The Daguerreian Society

From The Spectator (London) No. 689 (11 September 1841) pp. 877-878:



8th September 1841.

SIR—I have read in your number of the 4th instant an article entitled "Photographic Miniatures." In which, after comparing my process with that of Mr. Beard, you conclude that the portraits taken by Mr. BEARD are superior to mine. As your remarks may leave an unfavourable impression on those who have not had an opportunity to compare the two processes, I hope you will admit into your next number a few observations, which I wish to submit to your impartiality and to the good sense of the public.
    You have stated that Mr. BEARDíS process is shorter than mine. On what data have you grounded this opinion? Have you ascertained the exact time taken by Mr. BEARDíS process and mine—at the same hour, with the same state of the atmosphere, during the same day, and in the same month? If you have witnessed Mr. BEARDíS process in June and mine in August, of course you must have found a considerable difference in the time of the two operations. The fact is, that in June I operated in 10 to 20 seconds; in July, in 20 to 40 seconds; in August, in 40 to 60 seconds; and now, in September, in 60 to 90 seconds. This is about the proportionate average according to the power of the sunís rays and the clearness of the atmosphere in those respective months; influences that must be submitted to by all Daguerreotypists.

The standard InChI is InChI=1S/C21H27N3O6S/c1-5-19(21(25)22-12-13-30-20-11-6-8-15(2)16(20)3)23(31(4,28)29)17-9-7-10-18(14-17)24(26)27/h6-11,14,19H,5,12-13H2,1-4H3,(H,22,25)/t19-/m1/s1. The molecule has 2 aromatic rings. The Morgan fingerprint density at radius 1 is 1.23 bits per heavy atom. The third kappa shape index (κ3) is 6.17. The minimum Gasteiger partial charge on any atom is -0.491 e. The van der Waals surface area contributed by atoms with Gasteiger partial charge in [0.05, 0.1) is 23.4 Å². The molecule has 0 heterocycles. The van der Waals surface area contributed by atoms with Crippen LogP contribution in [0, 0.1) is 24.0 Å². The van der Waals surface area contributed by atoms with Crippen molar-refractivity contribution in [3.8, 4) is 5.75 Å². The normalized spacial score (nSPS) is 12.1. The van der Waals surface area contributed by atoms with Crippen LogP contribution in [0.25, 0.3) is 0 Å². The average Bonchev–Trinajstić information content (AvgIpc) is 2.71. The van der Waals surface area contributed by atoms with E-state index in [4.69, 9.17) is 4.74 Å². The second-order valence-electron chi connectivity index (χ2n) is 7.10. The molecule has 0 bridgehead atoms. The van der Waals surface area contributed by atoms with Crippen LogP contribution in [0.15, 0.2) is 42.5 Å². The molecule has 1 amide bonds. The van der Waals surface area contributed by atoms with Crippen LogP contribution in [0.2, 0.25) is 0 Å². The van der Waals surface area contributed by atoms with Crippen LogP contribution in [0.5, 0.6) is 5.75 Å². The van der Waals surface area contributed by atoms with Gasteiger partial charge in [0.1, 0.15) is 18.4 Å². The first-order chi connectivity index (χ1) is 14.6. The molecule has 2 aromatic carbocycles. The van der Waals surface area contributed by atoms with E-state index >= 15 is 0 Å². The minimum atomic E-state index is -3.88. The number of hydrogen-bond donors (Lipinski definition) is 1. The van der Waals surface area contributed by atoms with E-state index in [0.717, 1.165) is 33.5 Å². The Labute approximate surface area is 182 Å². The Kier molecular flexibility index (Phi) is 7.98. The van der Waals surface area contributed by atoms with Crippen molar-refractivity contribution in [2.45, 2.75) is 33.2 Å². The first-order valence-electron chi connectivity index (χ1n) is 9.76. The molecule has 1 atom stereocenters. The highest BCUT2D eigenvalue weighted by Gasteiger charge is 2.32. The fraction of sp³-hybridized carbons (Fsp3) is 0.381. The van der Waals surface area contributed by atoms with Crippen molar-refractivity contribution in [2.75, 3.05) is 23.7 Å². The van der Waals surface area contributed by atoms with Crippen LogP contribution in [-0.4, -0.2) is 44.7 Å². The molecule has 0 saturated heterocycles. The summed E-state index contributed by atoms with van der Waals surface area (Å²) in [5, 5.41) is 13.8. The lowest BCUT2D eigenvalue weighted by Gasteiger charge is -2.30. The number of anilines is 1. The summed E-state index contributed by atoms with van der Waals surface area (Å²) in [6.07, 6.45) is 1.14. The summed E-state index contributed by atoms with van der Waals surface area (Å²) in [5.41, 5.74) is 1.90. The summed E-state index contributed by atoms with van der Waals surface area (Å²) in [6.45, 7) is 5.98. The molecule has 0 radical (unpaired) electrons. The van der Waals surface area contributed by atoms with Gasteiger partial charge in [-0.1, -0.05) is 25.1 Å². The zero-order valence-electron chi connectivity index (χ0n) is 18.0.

You also state that my process for fixing the picture, which is peculiar to myself, is not so very important; and that Mr. BEARDíS portraits have not altered by being exposed several months to the light. In this you are again mistaken. My mode of fixing is of the greatest importance, because my portraits so fixed may be rubbed with any soft substance without sustaining the least injury, in order to clean them when covered with dust, &c.; and were it not for this mode of fixing, the slightest touch would take off the light film that forms the image upon the silver plate. Assuredly the process of fixing cannot be considered as an unimportant improvement.